Tragedy and Triumph at the 2016 Vermont Marathon

Icing my legs in Lake Champlain

Icing my legs in Lake Champlain

Race Report: Vermont City Marathon

I’ve wanted to run this race for awhile now; I’ve always heard good things about its organization, and Burlington is just a nice little town perched on Lake Champlain surrounded by the Green Mountains.

The risk, of course, with a May 29 marathon is that the weather can literally be anything. “Typically” it’s about 68 degrees on race day, but it’s snowed before, and it had been 80 degrees before.

I’m just going to admit it — this year’s weather was my fault. After the Pittsburgh Marathon four weeks ago, during which it rained for the entire first half, I said to myself at the finish “anything but rain for the next one.” So I guess I got my wish.

A Scorcher

The early temperature predictions, about 10 days before the race, looked rainy and in the low 70’s. But as the day grew closer, the rain forecast was dropped and the temp prediction rose to 80…then 82… then 86. The race director began communicating heat warnings and outlined measures being taken: Extra water and ice on the course, and asking local residents to spray down runners. What wasn’t possible, they said, was backing up the 8:00 am start time (already late by marathon standards). Security reasons were cited for this. In retrospect, race directors probably wish they would have worked harder to make that happen.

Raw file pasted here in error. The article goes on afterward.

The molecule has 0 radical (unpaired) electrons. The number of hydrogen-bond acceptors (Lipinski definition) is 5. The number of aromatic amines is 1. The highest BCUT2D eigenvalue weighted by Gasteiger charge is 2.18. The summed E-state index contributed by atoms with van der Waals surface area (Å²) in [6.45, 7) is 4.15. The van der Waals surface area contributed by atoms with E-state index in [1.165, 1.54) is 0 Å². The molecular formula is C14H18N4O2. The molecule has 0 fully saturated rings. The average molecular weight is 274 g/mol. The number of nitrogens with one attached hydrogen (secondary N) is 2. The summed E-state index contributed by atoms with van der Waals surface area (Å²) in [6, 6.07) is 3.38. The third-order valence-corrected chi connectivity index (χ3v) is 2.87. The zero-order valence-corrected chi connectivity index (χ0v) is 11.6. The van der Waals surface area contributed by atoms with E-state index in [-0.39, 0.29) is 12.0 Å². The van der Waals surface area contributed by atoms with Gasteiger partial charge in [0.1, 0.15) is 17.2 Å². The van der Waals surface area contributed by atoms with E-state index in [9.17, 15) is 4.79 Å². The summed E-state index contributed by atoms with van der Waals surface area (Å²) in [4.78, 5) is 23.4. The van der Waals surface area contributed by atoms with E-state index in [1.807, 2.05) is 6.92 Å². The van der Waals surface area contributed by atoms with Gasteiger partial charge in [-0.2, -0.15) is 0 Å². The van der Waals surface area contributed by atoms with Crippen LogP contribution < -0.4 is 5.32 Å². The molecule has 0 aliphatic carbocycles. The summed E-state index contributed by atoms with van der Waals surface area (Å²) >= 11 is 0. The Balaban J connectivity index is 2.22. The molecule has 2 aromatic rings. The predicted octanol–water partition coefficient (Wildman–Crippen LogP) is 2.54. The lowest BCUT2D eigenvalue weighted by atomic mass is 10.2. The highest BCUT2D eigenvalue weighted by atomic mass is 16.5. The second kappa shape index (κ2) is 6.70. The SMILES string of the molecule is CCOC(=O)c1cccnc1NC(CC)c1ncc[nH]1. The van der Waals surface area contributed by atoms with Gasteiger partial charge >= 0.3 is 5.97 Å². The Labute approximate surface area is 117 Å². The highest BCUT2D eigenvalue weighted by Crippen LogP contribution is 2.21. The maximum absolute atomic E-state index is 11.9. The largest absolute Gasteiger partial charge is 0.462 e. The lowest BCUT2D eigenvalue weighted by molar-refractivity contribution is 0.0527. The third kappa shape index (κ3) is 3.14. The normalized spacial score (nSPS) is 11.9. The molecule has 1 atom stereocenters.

Hm. I Guess I Need a Plan

At least the heat wasn’t going to be a surprise, but it did mean I needed a real race plan. I normally don’t drink much, and consume maybe four gels during a marathon. That wasn’t going to work here.

After chatting with some Brooklyn Tri Club teammates, I decided to treat this race as the last leg of an Ironman, where the majority of athletes take planned walk breaks during the marathon. That, I reasoned, would allow me to drink a lot more fluids and might keep me from overheating. I brought the usual four gels with me, but had my suspicions that I wouldn’t use them; with the anticipated heat, stomach problems can be an issue.

Next question: What fluids? I was wary of sugar on my stomach in that kind of heat, so Gatorade was out. I settled on carrying a handful of Nuun tablets with me, then plopping them into my handheld water bottle whenever it was empty. (I carry water with me now. It lets me bypass the crowds at most water stations and allows me to take water when I want it.)

Relays: The Future of Marathons